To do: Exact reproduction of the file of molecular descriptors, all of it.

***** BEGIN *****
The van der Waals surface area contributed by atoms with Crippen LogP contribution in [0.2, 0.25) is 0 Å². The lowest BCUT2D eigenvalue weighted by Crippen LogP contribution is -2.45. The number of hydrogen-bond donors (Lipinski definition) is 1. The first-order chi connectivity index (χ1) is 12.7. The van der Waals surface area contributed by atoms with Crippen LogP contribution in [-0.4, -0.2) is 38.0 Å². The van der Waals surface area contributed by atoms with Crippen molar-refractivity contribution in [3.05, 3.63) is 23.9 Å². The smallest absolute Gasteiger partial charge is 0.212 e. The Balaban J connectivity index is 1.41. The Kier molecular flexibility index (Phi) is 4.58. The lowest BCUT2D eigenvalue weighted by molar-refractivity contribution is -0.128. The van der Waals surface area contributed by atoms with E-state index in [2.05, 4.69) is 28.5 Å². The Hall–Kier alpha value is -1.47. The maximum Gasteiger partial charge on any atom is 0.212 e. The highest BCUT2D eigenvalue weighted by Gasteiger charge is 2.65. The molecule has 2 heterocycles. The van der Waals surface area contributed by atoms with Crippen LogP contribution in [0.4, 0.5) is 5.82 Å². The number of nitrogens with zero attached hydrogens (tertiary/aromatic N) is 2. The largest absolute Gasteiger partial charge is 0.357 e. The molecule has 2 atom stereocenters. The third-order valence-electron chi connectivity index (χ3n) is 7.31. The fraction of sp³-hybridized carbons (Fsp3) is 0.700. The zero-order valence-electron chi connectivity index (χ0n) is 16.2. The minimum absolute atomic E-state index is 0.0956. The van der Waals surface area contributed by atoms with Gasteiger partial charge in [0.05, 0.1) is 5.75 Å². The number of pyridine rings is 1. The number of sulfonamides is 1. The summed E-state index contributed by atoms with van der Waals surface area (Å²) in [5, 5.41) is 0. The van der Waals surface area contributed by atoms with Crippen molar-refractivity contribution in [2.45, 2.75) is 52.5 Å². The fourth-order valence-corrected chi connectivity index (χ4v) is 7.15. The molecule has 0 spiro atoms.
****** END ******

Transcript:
The van der Waals surface area contributed by atoms with Crippen LogP contribution in [0.2, 0.25) is 0 Å². The lowest BCUT2D eigenvalue weighted by Crippen LogP contribution is -2.45. The number of hydrogen-bond donors (Lipinski definition) is 1. The first-order chi connectivity index (χ1) is 12.7. The van der Waals surface area contributed by atoms with Crippen LogP contribution in [-0.4, -0.2) is 38.0 Å². The van der Waals surface area contributed by atoms with Crippen molar-refractivity contribution in [3.05, 3.63) is 23.9 Å². The smallest absolute Gasteiger partial charge is 0.212 e. The Balaban J connectivity index is 1.41. The Kier molecular flexibility index (Phi) is 4.58. The lowest BCUT2D eigenvalue weighted by molar-refractivity contribution is -0.128. The van der Waals surface area contributed by atoms with E-state index in [2.05, 4.69) is 28.5 Å². The Hall–Kier alpha value is -1.47. The maximum Gasteiger partial charge on any atom is 0.212 e. The highest BCUT2D eigenvalue weighted by Gasteiger charge is 2.65. The molecule has 2 heterocycles. The van der Waals surface area contributed by atoms with Crippen LogP contribution in [0.4, 0.5) is 5.82 Å². The number of nitrogens with zero attached hydrogens (tertiary/aromatic N) is 2. The largest absolute Gasteiger partial charge is 0.357 e. The molecule has 2 atom stereocenters. The third-order valence-electron chi connectivity index (χ3n) is 7.31. The fraction of sp³-hybridized carbons (Fsp3) is 0.700. The zero-order valence-electron chi connectivity index (χ0n) is 16.2. The minimum absolute atomic E-state index is 0.0956. The van der Waals surface area contributed by atoms with Gasteiger partial charge in [0.05, 0.1) is 5.75 Å². The number of pyridine rings is 1. The number of sulfonamides is 1. The summed E-state index contributed by atoms with van der Waals surface area (Å²) in [5, 5.41) is 0. The van der Waals surface area contributed by atoms with Crippen molar-refractivity contribution in [2.45, 2.75) is 52.5 Å². The fourth-order valence-corrected chi connectivity index (χ4v) is 7.15. The molecule has 0 spiro atoms.